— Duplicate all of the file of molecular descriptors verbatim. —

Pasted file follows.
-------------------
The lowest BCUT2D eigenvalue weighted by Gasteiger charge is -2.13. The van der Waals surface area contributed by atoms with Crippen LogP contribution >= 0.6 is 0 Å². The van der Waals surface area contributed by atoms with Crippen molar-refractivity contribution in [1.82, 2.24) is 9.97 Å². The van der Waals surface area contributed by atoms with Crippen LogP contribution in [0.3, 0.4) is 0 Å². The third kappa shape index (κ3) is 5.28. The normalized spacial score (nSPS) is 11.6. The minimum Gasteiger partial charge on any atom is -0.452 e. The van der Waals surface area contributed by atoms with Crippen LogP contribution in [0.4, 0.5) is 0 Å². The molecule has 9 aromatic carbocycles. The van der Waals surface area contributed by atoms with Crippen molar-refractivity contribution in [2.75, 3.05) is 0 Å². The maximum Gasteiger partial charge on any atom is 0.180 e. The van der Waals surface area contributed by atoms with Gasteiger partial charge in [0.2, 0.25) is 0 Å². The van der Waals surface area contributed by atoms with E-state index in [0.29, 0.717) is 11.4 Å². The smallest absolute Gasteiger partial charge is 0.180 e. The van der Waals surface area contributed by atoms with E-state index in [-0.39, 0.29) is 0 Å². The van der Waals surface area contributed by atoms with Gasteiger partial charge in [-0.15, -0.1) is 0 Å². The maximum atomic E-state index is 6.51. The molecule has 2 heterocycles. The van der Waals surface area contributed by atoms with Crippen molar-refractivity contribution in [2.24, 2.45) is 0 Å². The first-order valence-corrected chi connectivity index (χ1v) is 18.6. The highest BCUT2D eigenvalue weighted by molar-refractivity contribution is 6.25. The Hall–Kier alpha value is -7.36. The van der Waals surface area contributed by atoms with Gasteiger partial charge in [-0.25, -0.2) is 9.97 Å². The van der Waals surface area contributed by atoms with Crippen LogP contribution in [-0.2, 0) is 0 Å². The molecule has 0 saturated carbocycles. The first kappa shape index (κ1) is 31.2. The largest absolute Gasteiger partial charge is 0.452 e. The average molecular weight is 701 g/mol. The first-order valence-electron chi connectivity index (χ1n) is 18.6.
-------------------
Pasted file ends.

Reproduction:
The lowest BCUT2D eigenvalue weighted by Gasteiger charge is -2.13. The van der Waals surface area contributed by atoms with Crippen LogP contribution >= 0.6 is 0 Å². The van der Waals surface area contributed by atoms with Crippen molar-refractivity contribution in [1.82, 2.24) is 9.97 Å². The van der Waals surface area contributed by atoms with Crippen LogP contribution in [0.3, 0.4) is 0 Å². The third kappa shape index (κ3) is 5.28. The normalized spacial score (nSPS) is 11.6. The minimum Gasteiger partial charge on any atom is -0.452 e. The van der Waals surface area contributed by atoms with Crippen LogP contribution in [0.4, 0.5) is 0 Å². The molecule has 9 aromatic carbocycles. The van der Waals surface area contributed by atoms with Crippen molar-refractivity contribution in [2.75, 3.05) is 0 Å². The maximum Gasteiger partial charge on any atom is 0.180 e. The van der Waals surface area contributed by atoms with Gasteiger partial charge in [0.2, 0.25) is 0 Å². The van der Waals surface area contributed by atoms with E-state index in [0.29, 0.717) is 11.4 Å². The smallest absolute Gasteiger partial charge is 0.180 e. The van der Waals surface area contributed by atoms with E-state index in [-0.39, 0.29) is 0 Å². The van der Waals surface area contributed by atoms with Gasteiger partial charge in [-0.15, -0.1) is 0 Å². The maximum atomic E-state index is 6.51. The molecule has 2 heterocycles. The van der Waals surface area contributed by atoms with Crippen molar-refractivity contribution in [2.24, 2.45) is 0 Å². The first-order valence-corrected chi connectivity index (χ1v) is 18.6. The highest BCUT2D eigenvalue weighted by molar-refractivity contribution is 6.25. The Hall–Kier alpha value is -7.36. The van der Waals surface area contributed by atoms with Gasteiger partial charge in [-0.25, -0.2) is 9.97 Å². The van der Waals surface area contributed by atoms with Crippen LogP contribution in [-0.2, 0) is 0 Å². The molecule has 0 saturated carbocycles. The first kappa shape index (κ1) is 31.2. The largest absolute Gasteiger partial charge is 0.452 e. The average molecular weight is 701 g/mol. The first-order valence-electron chi connectivity index (χ1n) is 18.6.